Alkaline Trio + Saves the Day
28 Apr 2009: Highline Ballroom New York, NY
Over the last decade both Saves the Day and Alkaline Trio have progressed from youthful emo-rock outfits churning out arousing, existentialist recordings to a considerably more matured bunch of artists who turn out a polished style of dark, heavy lyrical content and sound. And both bands are still able to induce fainting-like symptoms upon its crowd.
In a time where emotional catharsis is lacking in music, Saves the Day took the stage to a crowded room at the Highline Ballroom in New York and projected eclipsing emotions upon the stirring masses. Providing a multi-faceted mix of melodic pop lead singer Chris Conley and Saves the Day played a mixed set of hallmark anthems. From tracks off Through Being Cool and Stay What You Are—the highlight of their musical career—to sounds from newer albums such as Sound the Alarm and Under the Boards Conley and co. played a relentless set.
Amidst a buzzing crowd of frenzied-followers, Saves the Day, remained passionate, fiery and in constant control of its crowd. Favorites played included “Shoulder to the Wheel”, “At Your Funeral”, and “Kaleidoscope”. Conley is a very passionate singer who belts out disturbingly graphic lyrics with ferocity and his lead-guitar riffs are both catchy and poppy. Although Saves the Day have ditched its previously pop-punk sound for a more strict pop sound, the band had many moments throughout the night where they rocked out and went straight for the pop-rock jugular.
After Saves the Day finished their spirited and melodic set, Chicago’s veteran punk rockers Alkaline Trio took the stage and proved why they are still able to earn admiration from fans and listeners after all these years. Alkaline Trio’s music—a compelling lyrical mix of alcoholism, depression, darkness, arson, and love—has evolved ambitiously with each album and the band played a culmination of their hits.
Playing an eclectic mix of big-hooked songs, Alkaline Trio opened with fan favorite “My Friend Peter” off the Alkaline Trio record, a compilation album containing out-of-print EPs. Lead singer and guitarist Matt Skiba, who donned a newsboy cap, kept up a constant interaction with the crowd throughout. After referring to the crowd of New Yorkers as “the most attractive on tour,” he then asked for its help on “Calling All Skeletons”—which the crowd stomped and clapped along to—and “Continental”, a finger pointing and shouting-along anthem.
The set was full of upbeat emo-jolts such as “I Found Away”, “Cooking Wine”, and “Rooftops” and darker anthems that included “I’m Dying Tomorrow”, “San Francisco”, and “Queen of Pain,” which pays homage to New York. The Trio balanced darkness and melody on tracks like “Sadie”, the epic tale of Manson family member Sadie Mae Glutz, and “This Could Be Love”. Bassist and co-vocalist Dan Andriano churned out gut-wrenching shouts throughout the night, but was most impressive on “Two Lips, Two Lungs And One Tongue” a cover of Canadian punk rock band NoMeansNo. The band ended an enigmatic set with fan favorite “Radio”, a song whose lyrics showcase great songwriting ability and prove the incredible ability of Skiba and Andriano to pack in punchy chord changes with dark, humorous lyrics.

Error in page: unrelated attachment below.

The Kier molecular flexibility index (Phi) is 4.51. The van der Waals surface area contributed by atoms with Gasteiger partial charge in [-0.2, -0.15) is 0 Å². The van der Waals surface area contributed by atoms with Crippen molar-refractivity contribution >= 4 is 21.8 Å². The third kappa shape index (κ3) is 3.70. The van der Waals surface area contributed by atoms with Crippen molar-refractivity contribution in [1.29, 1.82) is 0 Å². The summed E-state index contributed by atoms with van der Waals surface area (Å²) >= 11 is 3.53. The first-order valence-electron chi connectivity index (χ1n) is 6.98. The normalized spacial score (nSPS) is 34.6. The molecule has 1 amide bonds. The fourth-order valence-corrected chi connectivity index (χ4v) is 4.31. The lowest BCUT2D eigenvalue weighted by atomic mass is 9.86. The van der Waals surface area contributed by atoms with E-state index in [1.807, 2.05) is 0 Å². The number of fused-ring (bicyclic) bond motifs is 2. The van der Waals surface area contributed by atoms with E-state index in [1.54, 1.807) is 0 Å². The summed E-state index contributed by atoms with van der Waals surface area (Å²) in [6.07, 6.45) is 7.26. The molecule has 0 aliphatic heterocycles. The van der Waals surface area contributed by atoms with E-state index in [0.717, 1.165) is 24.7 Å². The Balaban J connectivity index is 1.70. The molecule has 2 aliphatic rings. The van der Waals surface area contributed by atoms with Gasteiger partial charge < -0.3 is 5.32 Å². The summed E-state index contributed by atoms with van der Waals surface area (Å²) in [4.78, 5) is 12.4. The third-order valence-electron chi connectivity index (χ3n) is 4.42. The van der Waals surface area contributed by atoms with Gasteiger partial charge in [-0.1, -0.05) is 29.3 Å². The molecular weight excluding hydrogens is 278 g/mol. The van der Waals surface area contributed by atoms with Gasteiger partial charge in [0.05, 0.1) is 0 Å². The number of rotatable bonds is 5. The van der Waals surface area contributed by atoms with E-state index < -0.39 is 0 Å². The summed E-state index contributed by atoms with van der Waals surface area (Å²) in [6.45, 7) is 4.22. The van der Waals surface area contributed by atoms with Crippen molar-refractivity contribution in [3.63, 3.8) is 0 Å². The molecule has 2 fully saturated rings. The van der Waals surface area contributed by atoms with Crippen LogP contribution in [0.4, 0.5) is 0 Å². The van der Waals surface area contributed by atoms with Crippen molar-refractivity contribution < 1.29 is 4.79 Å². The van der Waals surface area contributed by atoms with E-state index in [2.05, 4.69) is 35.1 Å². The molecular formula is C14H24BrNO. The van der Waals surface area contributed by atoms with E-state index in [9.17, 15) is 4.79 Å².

Alkaline Trio are veterans in the punk rock game who carry a fanatic following and the ability to craft both lyrically sinister songs and complex melodic, emo-punk sounds. The Trio is still a very underrated band and to pigeonhole them into any one genre is impossible. It’s obvious why Alkaline Trio has already survived through this game long enough to achieve veteran status and receive the respect they garner from fans and novice bands. The Trio has incredible range, musical ability, and can consistently deliver high-energy anthems, hearth-throbbing beats, and seasoned lyrics. Fans just hope the next Trio record sounds a lot more like From Here to Infirmary than Agony & Irony.
We all know how critical it is to keep independent voices alive and strong on the Internet. Please consider a donation to support our work as independent cultural critics and historians. Your donation will help PopMatters stay viable through these changing and challenging times where costs have risen and advertising has dropped precipitously. We need your help to keep PopMatters strong and growing. Thank you.
// Notes from the Road
"Saul Williams played a free, powerful Summerstage show ahead of his appearance at Afropunk this weekend.READ the article